Jesus calls us His friends and He says, "as I have loved you, so you love one another." In a sense, He one up's even the golden rule, whereby we are to "do to others as we would have them do to us." Here he says, "love one another, as I have loved you." We all, of course, know how Jesus loved us! We have that image of the cross etched in our minds. Our Lord bleeds and suffers for us. He endures ridicule and shame. He becomes sin, our sin, the sin of the whole world. We consider the cross and even the means whereby God brings that cross to bear in our lives, the body and blood of our Lord given to us in the sacrament, and once again, we perceive the vastness of our Lord's command to love one another. We wonder, no doubt, what it will finally mean for us to follow Jesus and to love each other.
A man once preached a sermon in which he shared his thoughts on what he perceived the cost of discipleship would be when he had first become a Christian. He said that he imagined he would have to write one big check to cover that cost. Having read about Dietrich Bonhaffoer, the Lutheran pastor who was put to death in Nazi Germany for opposing Hitler's regime, he imagined being put against a gray wall, asked to renounce his faith, and, upon refusal, being executed on the spot. Years later, people would visit the place where he had been martyred. They would weep and have their picture taken. They would tell their friends, this is "where Fred died for His faith." It wasn't long though, before Fred realized that being a disciple, a friend of Jesus would entail something different. He wouldn't write one huge check in response to Jesus' love for him, but hundreds of little checks: $.89 here; $.50 here; $1.25 there—45 years of little checks to date. Little acts of love, little sacrifices, everyday expressions of the love he had come to know in Christ, would mark the cost of discipleship for him. Over a lifetime, Fred came to understand the "dailyness" of a love lived out in response to the Gospel.
The little checks we write, the "dailyness" of Jesus' claim on our lives begins now and it continues until He calls us home and the love He has instilled in us is perfected! The woman's name, by the way, is Alexandra Tobias. She's the Jacksonville mother who took the life of her son. Jesus wept when she shook her baby to death. But, He never stopped loving her. In fact, He loved her unto death, even death on the cross. As His disciples, we are to follow Him by praying for Alexandra, that she would confess her sin and be forgiven by the blood of Jesus that was shed for her. If disgust and repulsion get in our way, remember, our righteousness can never surpass that of our Lord, thus, our righteous indignation, if it can't give way to forgiveness and prayer, is of our own making, and thus, it too is a product of our own self-absorption and self-love.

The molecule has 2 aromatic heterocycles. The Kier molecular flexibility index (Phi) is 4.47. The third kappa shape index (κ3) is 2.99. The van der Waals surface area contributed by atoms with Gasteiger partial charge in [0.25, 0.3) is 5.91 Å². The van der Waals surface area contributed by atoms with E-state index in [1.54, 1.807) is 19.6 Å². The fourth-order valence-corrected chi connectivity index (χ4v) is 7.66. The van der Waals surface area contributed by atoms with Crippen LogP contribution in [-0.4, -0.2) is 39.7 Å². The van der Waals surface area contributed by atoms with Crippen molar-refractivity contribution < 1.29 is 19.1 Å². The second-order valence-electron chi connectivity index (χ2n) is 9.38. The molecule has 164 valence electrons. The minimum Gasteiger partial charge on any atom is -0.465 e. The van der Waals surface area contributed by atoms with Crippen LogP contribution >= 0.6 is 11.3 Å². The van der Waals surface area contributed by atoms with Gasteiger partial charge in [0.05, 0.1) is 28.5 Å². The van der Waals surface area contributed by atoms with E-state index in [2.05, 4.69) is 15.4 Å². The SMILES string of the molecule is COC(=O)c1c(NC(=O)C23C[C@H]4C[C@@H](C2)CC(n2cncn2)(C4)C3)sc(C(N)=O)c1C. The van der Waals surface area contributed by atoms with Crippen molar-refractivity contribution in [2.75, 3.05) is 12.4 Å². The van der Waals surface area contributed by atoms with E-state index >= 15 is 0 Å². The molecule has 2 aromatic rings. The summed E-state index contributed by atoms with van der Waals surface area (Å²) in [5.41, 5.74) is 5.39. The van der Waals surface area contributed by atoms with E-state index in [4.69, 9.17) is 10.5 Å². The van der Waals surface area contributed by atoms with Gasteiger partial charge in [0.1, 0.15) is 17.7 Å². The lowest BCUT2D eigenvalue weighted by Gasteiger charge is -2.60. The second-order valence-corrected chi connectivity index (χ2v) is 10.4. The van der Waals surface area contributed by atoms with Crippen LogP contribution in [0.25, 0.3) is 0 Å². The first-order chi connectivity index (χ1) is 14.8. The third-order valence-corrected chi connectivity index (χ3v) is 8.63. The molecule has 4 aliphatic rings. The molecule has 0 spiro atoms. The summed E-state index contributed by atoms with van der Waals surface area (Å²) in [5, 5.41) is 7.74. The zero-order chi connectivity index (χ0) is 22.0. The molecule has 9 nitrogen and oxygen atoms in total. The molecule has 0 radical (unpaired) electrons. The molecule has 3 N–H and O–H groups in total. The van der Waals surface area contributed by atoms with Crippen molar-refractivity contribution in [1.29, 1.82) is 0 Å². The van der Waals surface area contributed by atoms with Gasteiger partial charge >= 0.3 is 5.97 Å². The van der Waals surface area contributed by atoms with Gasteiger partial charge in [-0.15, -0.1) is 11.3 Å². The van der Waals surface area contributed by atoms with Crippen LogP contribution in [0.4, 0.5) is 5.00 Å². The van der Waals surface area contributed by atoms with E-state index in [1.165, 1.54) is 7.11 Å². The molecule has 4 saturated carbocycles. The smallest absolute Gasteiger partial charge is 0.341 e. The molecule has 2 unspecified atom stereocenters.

Love and forgiveness are inseparably connected to one another. Forgiveness is motivated by love and love naturally results in forgiveness. The principle runs throughout the Apostle John's gospel as well as his epistles. "For God so loved the world that He gave His only-begotten Son that whoever believes in Him shall not perish but shall have everlasting life." "In this is love, not that we loved God, but that He loved us and sent His Son to be the atoning sacrifice for our sins."
Love, you see, is a verb. It's an action word. God's love moved Him to die for you because it was the only way you could be forgiven for your sins. You are the recipient of both Jesus' love and forgiveness and as His disciple, His friend, you are a conduit, a doer, if you will, of His love and forgiveness in the world. We love, Scripture says, "because He first loved us."
"How can I thank you, Lord,
For all Your loving kindness,
That You have patiently
Borne with me in my blindness!
When dead in many sins
And trespasses I lay,
I kindled, holy God,
Your anger every day.
It is Your word alone
That I am now converted;
O'er Satan's work in me
You have Your pow'r asserted.
Your mercy and Your grace
That rise afresh each morn
Have turned my stony heart
Into a heart newborn."
(LSB 703, v. 1&2)
In Jesus' name. Amen.
The peace of God that passes all understanding keep your hearts and minds in Christ Jesus unto life everlasting. Amen.
+ Soli Deo Gloria +
Send Rev. Alan Taylor an email.